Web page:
• Do You Have Low Self Esteem?


    Sometimes when an enquiry comes in to Birmingham Counselling Services, it has taken all the enquirer’s emotional strength to get in touch, because of their low self-esteem.  They can hardly believe that anyone can care about them enough to want to give them any help.


    Self-esteem, how you feel about yourself and how you value your contribution to life, is a significant aspect of your personality.  We rarely admire someone who is full of self-importance and an exaggerated idea of their own significance and influence; far more of us are at the opposite end of the spectrum, underestimating our skills and talents, doubting our ability to make good relationships, feeling generally inadequate and unsuccessful.  These negative feelings can undermine every aspect of our lives, with our families and friends, at work, in our studies – the recurring doubt that we are good enough can seriously impede our progress through life.

    What follows is a look at some situations where low self-esteem can have an obviously damaging effect:

    Do you sometimes feel nervous or awkward around other individuals, whether family members, friends, colleagues or even strangers on the street?  Do you find yourself thinking that you are in some way inferior to others physically, mentally, in terms of sensitivity, sporting or artistic ability?   Do you believe yourself to be the least significant member of your family, group of friends, or workplace?  And have you ever asked anyone else how they see you in these contexts?  If you were to ask, you might well be surprised at their positive responses.  They are unlikely to view you through the same negative lense you are using to focus on yourself.

    Are you unusually concerned about your physique and physical appearance, constantly wishing you looked different and trying whatever you can to alter how you are?  We can build up our muscles, tone our bodies, lose or put on weight, dye our hair, but normally we cannot change our height, our bone structure, the colour of our skin.  A casual comment overheard by a child or young person can embed itself in their mind and take on far more importance than it warrants, becoming the root of serious problems such as eating disorders.  The idea of beauty is a variable, not a fixed standard, changing from time to time, from country to country, from community to community.  Even the people we consider beautiful within our culture have doubts and feelings of inadequacy about their appearance.  The people society currently deems perfect have constant worries about how to maintain their looks and about what will happen to them if (when) the current ideal image changes.  Supermodels will talk about all their faults and flaws, which are completely invisible to the rest of us.  If we cannot see their “faults” how great is the chance that most other people might have difficulty spotting ours?  We are all different, which is something to celebrate.  Try to imagine how the world would be if we all looked the same.  Think about celebrating your body for what it can do, rather than punishing it for not coming up to some unrealistic standard.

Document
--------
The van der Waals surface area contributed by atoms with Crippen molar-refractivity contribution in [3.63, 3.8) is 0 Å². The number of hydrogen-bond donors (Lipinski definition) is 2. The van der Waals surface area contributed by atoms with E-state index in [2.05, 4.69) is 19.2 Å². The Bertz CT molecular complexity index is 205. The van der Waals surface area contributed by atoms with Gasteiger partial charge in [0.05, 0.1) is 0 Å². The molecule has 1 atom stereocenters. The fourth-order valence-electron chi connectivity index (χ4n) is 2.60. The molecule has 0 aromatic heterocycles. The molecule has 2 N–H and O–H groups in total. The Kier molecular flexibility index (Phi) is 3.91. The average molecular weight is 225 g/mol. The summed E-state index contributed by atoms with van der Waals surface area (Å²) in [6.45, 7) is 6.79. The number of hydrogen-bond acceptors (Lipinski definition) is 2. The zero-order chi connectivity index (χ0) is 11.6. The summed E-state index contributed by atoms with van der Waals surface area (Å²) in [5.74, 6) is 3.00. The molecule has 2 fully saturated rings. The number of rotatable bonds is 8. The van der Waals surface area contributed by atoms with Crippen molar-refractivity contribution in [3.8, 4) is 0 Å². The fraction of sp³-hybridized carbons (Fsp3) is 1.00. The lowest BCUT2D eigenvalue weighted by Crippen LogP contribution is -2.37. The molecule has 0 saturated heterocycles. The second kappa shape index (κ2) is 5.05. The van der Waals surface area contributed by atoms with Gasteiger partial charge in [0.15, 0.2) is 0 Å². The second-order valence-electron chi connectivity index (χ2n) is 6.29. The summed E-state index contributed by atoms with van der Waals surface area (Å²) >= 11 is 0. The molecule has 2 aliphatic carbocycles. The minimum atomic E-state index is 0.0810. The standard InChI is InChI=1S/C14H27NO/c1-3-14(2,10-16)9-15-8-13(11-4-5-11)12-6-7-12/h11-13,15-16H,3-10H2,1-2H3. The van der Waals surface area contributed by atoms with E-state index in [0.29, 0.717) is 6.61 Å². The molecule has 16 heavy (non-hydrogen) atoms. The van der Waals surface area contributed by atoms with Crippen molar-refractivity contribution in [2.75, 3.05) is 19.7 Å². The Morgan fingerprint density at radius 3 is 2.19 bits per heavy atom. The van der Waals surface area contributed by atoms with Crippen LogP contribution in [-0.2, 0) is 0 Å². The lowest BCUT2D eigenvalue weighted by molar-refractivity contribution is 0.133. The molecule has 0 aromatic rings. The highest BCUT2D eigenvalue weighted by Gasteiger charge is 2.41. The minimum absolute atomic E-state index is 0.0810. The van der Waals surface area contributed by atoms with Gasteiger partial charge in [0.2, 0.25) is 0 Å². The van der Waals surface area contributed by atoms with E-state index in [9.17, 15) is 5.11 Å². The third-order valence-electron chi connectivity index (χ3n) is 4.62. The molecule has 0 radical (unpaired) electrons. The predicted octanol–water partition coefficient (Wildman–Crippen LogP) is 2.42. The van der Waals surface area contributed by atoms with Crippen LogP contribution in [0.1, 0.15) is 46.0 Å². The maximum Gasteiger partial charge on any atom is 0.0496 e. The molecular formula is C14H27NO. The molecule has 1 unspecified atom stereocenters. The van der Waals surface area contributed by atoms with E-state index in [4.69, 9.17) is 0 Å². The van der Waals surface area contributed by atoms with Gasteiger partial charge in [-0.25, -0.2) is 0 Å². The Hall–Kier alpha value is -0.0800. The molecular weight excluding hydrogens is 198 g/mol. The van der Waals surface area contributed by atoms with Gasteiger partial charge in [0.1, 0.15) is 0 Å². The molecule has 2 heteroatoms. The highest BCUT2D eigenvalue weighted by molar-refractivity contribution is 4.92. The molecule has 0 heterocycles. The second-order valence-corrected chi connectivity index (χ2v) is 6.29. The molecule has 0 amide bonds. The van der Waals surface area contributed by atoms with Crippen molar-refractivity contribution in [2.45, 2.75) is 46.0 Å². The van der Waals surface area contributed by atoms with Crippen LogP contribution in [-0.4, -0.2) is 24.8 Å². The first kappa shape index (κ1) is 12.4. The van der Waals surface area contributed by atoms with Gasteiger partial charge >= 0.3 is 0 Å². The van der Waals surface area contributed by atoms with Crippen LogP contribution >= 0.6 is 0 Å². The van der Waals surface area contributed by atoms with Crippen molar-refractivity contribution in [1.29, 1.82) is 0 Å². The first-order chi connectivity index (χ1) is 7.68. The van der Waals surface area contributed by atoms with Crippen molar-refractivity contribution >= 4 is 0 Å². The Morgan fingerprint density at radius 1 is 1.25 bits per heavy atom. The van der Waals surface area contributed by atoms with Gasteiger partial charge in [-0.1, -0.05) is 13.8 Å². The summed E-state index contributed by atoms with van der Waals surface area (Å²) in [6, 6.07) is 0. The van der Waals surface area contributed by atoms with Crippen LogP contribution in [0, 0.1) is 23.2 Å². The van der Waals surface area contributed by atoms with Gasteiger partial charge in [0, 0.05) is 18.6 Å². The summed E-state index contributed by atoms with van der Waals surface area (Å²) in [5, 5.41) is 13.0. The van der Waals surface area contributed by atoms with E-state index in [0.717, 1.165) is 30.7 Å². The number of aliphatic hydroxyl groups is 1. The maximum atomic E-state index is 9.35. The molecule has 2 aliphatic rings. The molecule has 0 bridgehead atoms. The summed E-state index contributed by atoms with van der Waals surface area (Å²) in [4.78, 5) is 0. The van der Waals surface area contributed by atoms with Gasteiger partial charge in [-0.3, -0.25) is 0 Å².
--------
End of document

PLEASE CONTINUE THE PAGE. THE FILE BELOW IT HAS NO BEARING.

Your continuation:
Do you talk yourself down, concentrating on your weaknesses and failures rather than your strengths and successes?  What is the point of that?  “So that someone else doesn’t have to do it,” you might reply.  And why would they do it at all?  Other people will have a much more positive view of you than the one you are presenting, unless your negativity convinces them that they have overlooked something big and negative in you.   You don’t have to go about creating opportunities for other people to lower their opinions of you.

    Remember this if you are going for an interview or hoping for a promotion at work.  You will need to indentify and present your strong points, in relation to the job you are hoping to get.   It doesn’t come easily to most of us to sing our own praises.  You might like to try observing yourself from a distance:  look at a reflection or a photograph of yourself and pretend it’s someone else.  Write down that person’s positive qualities and strengths, and take them in.  If you really cannot do this for yourself then ask someone you trust to do it for you.  Family members and good friends can help you, if you give them the chance and are prepared to believe them.

    Do you recognize yourself in any of the examples above?  These are contexts where low self-esteem can seriously undermine our progress in the world.  If you do recognize yourself in any of these situations you need to start taking care of yourself in a more positive way.  Why not begin by acquiring a notebook and writing down a positive statement about yourself each morning, before you start your day?  It doesn’t have to be something big – “I saved the world yesterday”; “I have the most beautiful voice I have ever heard” – you won’t believe that.  But “I helped my elderly neighbour with her shopping yesterday”; “My eyes are a lovely blue”; even “Next door’s cat is always pleased to see my when I get home” – something positive and true each day – will soon mount up and surprise you when you look back at what you have written after a week or a month.  Try it, and begin to accept that there are things about you that you might be proud of.  It won’t be the whole solution to a problem of low self-esteem but it will be a start.

    If you feel that you need help and support in building up your confidence and self esteem, you could get in touch with us at Birmingham Counselling Services – 0121 314 9903; www.BirminghamCounsellingServicesco.uk   One of our qualified and experienced counsellors will be able to work with you in an encouraging and positive way, to help you to learn to believe in yourself.

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